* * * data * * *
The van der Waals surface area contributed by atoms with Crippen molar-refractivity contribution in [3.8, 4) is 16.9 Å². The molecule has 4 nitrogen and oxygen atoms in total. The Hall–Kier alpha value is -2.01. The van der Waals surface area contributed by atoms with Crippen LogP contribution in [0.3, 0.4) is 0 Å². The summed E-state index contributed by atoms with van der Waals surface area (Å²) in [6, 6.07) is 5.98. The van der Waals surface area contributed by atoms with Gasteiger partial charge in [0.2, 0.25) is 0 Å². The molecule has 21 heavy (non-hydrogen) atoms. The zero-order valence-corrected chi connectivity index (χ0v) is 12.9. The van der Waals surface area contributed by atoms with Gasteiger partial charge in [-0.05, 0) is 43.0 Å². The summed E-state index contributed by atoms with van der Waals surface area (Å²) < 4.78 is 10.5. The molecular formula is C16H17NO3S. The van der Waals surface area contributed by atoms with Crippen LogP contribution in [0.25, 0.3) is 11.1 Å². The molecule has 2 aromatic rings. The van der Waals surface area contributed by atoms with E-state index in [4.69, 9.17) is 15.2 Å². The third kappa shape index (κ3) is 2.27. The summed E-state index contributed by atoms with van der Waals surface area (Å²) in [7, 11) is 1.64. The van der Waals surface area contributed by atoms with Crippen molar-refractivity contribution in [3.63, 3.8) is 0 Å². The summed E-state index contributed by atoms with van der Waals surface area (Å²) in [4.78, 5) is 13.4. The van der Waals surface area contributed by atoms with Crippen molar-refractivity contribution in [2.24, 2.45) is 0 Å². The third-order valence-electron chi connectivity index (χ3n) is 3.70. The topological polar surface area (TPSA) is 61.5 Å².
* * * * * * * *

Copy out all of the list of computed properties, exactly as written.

The van der Waals surface area contributed by atoms with Crippen molar-refractivity contribution in [3.8, 4) is 16.9 Å². The molecule has 4 nitrogen and oxygen atoms in total. The Hall–Kier alpha value is -2.01. The van der Waals surface area contributed by atoms with Crippen LogP contribution in [0.3, 0.4) is 0 Å². The summed E-state index contributed by atoms with van der Waals surface area (Å²) in [6, 6.07) is 5.98. The van der Waals surface area contributed by atoms with Gasteiger partial charge in [0.2, 0.25) is 0 Å². The molecule has 21 heavy (non-hydrogen) atoms. The zero-order valence-corrected chi connectivity index (χ0v) is 12.9. The van der Waals surface area contributed by atoms with Gasteiger partial charge in [-0.05, 0) is 43.0 Å². The summed E-state index contributed by atoms with van der Waals surface area (Å²) < 4.78 is 10.5. The molecular formula is C16H17NO3S. The van der Waals surface area contributed by atoms with Crippen LogP contribution in [0.25, 0.3) is 11.1 Å². The molecule has 2 aromatic rings. The van der Waals surface area contributed by atoms with E-state index in [4.69, 9.17) is 15.2 Å². The third kappa shape index (κ3) is 2.27. The summed E-state index contributed by atoms with van der Waals surface area (Å²) in [7, 11) is 1.64. The van der Waals surface area contributed by atoms with Crippen molar-refractivity contribution in [3.63, 3.8) is 0 Å². The summed E-state index contributed by atoms with van der Waals surface area (Å²) in [4.78, 5) is 13.4. The van der Waals surface area contributed by atoms with Crippen molar-refractivity contribution in [2.24, 2.45) is 0 Å². The third-order valence-electron chi connectivity index (χ3n) is 3.70. The topological polar surface area (TPSA) is 61.5 Å².